There is an old song by Neil Sedaka called Solitare. I hadn’t thought about it for years, but the other day, as loneliness invaded me, it came to my mind.
I remember listening to this song at a time when I knew nothing about being lonely. I was young, surrounded by people. Too surrounded in fact. As a teenager, I had very little freedom, I was controlled all the time and I so wanted to fly with my own wings. I lived with my family, grandparents and brother, my mother came often, and there were relatives and friends who filled my life. But the song somehow touched me, the story of a lonely man, and I often heard it, thinking how sad it must be to be so solitary while ignoring all about it.
Life went on, and there was always someone around me, nearby. Life was a whirlwind of people, emotions, happenings, and I was rarely by myself. Either at home, at school or university, later at work, the world was filled with people, they came and went, some lingering, others not – but there was always someone to keep me company.
Then I had my own family. My sons. From the moment they were born, all my spare time (meaning not working) was spent with them, so I was never lonely. I had absolutely no time for myself, but I didn’t crave it, I was happy as I was. My life was full of love, laughter, their childish voices and hugs and kisses and they filled my days and nights; I felt whole, complete. Even if, in time, I realised I did not have a happy marriage, and my husband was not the companion I had dreamed of, all the spaces in my life were filled. When, after we separated, I saw my boys leave to be with their father for the first time, it was a bit of a shock, as I realised they would not be with me 24 hours seven days a week as they used to before, but even so it was something I accepted well, as I firmly believed in joint custody. So, even if I was alone for some time, I was never lonely. For starters, because I knew they would always come back to me; their absence was only temporary.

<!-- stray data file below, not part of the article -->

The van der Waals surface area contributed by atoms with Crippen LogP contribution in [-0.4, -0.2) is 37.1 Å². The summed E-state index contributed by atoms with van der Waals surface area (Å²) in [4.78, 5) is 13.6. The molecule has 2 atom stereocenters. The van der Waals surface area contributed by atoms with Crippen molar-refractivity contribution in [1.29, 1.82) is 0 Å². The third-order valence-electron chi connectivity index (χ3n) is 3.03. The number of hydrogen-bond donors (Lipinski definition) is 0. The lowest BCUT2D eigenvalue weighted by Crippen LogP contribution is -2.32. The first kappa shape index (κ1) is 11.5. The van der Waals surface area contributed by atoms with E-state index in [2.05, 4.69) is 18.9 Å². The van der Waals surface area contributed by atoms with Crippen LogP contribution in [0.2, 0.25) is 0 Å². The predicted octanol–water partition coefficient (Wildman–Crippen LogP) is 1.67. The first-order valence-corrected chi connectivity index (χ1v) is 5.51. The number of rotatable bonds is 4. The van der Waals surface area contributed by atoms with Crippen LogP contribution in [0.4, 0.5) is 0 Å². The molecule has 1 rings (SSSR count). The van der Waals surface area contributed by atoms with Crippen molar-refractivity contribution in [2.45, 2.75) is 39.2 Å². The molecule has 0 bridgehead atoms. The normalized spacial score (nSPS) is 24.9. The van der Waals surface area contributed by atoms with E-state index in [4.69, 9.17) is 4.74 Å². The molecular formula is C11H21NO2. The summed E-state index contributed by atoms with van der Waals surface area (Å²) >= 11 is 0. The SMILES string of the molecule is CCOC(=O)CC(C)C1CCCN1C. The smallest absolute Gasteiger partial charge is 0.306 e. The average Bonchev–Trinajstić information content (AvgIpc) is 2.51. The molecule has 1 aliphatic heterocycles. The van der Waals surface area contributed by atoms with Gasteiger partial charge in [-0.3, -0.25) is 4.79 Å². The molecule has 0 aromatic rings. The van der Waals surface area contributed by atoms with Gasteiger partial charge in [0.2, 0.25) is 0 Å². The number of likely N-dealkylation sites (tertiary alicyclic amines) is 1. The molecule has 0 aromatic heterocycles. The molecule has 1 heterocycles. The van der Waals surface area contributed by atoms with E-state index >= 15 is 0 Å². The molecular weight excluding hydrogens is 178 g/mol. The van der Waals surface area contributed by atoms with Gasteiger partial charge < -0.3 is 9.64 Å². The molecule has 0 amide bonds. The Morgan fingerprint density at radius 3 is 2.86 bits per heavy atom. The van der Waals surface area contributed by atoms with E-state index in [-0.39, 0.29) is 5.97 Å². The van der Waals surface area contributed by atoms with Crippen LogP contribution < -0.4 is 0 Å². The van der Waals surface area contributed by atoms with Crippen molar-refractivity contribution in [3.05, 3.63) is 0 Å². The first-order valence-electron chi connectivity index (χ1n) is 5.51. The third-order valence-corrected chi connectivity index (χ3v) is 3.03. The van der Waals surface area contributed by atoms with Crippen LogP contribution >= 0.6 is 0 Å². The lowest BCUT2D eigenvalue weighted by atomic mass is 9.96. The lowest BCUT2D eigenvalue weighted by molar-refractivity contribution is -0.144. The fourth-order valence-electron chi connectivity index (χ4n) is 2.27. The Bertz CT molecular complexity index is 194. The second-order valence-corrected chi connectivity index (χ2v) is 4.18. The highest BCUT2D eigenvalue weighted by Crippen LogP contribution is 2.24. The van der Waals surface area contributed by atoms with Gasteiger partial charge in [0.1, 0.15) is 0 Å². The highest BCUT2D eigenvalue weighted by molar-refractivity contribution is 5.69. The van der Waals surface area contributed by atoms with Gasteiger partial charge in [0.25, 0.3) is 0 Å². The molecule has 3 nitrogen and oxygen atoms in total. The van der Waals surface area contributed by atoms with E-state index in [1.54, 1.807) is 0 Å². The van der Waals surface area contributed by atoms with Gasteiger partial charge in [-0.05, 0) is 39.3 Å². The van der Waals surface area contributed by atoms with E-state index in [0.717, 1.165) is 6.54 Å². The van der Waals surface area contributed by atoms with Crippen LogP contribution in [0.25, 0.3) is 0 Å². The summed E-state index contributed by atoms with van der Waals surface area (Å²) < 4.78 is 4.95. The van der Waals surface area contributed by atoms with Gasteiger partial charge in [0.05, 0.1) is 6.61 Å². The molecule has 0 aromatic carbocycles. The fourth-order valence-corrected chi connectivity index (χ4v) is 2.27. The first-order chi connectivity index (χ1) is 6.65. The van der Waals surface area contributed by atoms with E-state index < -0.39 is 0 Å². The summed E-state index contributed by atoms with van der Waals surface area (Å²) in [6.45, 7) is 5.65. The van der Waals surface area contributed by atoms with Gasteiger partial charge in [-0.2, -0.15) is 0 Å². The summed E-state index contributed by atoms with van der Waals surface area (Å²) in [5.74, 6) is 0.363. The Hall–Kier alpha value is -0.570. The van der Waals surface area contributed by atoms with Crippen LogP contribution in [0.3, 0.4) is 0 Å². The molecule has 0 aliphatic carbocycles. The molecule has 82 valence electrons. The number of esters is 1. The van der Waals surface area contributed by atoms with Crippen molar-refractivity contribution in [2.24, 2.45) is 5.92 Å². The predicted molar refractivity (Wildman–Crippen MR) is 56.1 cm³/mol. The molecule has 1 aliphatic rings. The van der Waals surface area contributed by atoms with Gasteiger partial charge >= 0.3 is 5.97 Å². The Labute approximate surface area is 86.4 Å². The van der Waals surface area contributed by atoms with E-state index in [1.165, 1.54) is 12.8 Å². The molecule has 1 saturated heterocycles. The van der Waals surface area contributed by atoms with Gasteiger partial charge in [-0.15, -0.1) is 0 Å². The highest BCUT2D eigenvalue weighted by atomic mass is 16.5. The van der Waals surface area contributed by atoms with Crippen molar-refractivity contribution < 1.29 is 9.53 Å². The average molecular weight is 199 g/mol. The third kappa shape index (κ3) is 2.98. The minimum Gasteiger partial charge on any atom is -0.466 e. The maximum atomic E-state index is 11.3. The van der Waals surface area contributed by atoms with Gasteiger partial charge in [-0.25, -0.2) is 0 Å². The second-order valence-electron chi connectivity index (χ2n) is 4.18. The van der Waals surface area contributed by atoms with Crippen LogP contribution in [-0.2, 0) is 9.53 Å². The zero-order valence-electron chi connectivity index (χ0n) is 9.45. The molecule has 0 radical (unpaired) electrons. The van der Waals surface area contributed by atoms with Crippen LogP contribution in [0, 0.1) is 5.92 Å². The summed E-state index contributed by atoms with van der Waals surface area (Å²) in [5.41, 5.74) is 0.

When I found another love, even if we never lived together, I always felt his presence with me, and if I needed a loving voice I’d just have to reach out for the phone and there he would be. We were happy for a time, and again, I might be by myself, but was never invaded by a feeling of loneliness – there were just so many people in my life who loved me, who cared for me, who would come to me if I wanted them to. My world was still full of people, and possibilities.
Inevitably, as you grow older you start getting fewer people in your life. I don’t know why, maybe it’s just fate, maybe it’s because you no longer have the appeal of youth. Things change at work, as they change at home. Your children grow older, more independent, and where before you had to take them everywhere, organise children’s programmes which would fill your time, now they go out with their friends – but still I never felt lonely, I had much to occupy me and they would still be back by the end of the day, boisterous, noisy, hungry, filling up your life. The man I loved was also there often, we spent weekends together in comfortable companionship and to know you are important to someone is half the way to not feeling lonely.